The diagnosis is the first step in the clinical attention of a patient and most of the time it is a particular disease , but in many occasions, a person can suffer a complex problem and it could be very difficult to give a single name to the clinical entity. Maybe a single answer is not possible, but an explanation adapted to the knowledge of the patient or the family is always possible. In fact, one of the definitions of a diagnostic error takes into consideration the lack of a proper information to the patient and family (1).
Clarisa was a 82-year old woman living with her family. She had a diagnosis of hypertension and two episodes of urinary infection in the last five years. Three years ago she broke her right femur after a fall, and, since then, her ability to walk was clearly reduced, even after a proper surgical intervention.
During the last year her mental situation suffered a progressive deterioration, with disorientation, an aggressive behaviour sometimes and she finished totally dependent on her family for everything.
In the last three days she was unable to swallow, with nausea, even drinking water was not possible, and her daughter took her to the Emergency Room (ER).
In the medical record of the patient the doctor in charge reflects her clinical considerations: Clarisa was an old woman, with an important clinical deterioration, with an ulcer in her back with signs of infection. She was conscious, but disconnected from the environment, and without a proper response to simple orders. Her blood test showed a renal insufficiency and the CT scan showed an important cerebral atrophy, with a recent ischemic area in her right frontal lobe.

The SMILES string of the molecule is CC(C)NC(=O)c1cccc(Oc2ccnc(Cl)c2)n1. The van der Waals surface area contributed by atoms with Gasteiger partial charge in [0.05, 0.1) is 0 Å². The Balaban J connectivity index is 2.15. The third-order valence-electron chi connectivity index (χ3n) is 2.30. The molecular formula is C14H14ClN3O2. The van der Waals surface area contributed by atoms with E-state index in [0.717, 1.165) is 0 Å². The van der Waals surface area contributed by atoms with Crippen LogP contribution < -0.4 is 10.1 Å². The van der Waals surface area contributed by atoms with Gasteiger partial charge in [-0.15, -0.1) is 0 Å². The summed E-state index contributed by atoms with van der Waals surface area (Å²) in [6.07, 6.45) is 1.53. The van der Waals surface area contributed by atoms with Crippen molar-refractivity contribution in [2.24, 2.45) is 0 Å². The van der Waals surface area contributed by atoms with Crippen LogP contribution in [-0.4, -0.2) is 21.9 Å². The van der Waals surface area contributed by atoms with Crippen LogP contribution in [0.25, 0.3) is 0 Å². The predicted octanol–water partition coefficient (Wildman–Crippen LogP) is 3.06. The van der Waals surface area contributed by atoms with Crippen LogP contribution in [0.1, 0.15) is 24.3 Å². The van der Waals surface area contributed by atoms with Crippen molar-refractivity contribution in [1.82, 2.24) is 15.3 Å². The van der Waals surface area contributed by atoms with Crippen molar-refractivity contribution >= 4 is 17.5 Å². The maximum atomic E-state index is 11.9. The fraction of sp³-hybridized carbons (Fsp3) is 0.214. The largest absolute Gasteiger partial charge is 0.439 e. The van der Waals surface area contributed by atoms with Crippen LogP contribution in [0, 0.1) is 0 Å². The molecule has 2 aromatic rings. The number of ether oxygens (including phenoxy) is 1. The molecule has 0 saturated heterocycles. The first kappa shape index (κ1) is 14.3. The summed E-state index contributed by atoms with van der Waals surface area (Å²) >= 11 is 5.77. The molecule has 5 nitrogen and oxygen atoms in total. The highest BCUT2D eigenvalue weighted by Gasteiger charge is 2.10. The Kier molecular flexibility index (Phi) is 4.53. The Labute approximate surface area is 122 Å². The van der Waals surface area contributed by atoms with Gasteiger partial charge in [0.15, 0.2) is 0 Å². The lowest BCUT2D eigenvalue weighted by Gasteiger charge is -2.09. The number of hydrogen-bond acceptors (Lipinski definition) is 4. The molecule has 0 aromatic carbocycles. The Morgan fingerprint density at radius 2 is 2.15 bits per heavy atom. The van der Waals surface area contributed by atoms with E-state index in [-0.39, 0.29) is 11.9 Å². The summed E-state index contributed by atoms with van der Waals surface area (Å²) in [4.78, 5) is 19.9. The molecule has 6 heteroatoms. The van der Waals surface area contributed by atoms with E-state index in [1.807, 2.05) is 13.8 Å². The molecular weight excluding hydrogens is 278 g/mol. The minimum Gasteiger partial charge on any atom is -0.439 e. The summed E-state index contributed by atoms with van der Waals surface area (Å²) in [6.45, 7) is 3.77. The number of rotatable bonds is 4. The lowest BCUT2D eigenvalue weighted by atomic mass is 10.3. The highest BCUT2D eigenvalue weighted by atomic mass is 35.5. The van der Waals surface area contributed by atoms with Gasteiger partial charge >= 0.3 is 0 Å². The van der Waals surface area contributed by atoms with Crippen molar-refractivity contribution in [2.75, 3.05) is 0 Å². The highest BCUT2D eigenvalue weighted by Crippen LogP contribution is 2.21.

The doctor in charge made a clinical judgment considering an old woman, with progressive dementia, renal insufficiency and an infectious environment associated with the scar on her back. She spoke to the family in terms of a palliative attitude, starting intravenous fluids and antibiotics, but the patient died a week later.
If we wanted to do a summary statement of Clarisa we could say that “She was a 82-year-old woman with a progressive dementia, probably from vascular origin, with a subacute stroke, in the context of a general deterioration associated with a lack of proper eating and drinking, with a renal insufficiency and a soft-tissue infection”.
Her daughter received all this information, she could understand the global situation, but her first question directed to the doctor was: “I just brought my mom here only because she couldn´t swallow, and now she died, I don´t understand”.
Very often the diagnosis neither is a point in the time nor a particular name of a disease, but a complex process where technical aspects are mixed with emotions, doubt, anxiety, for the patients and family. For this reason, it is important to put yourself in the other person´s shoes, thinking about the possible mental process of the other person, even if the clinical situation is clear for yourself as a physician or a nurse. In this particular case, the daughter probably needed a supplementary information about a “logical” explanation for the main symptom, dysphagia, at least associating the neurological or brain situation with an impossibility to control the process of swallowing, a part of the rest of the clinical problems. Some explanation is better than nothing, and it allowed to the family to close the circle of reasoning in an easiest way.
Author: Dr. Lorenzo Alonso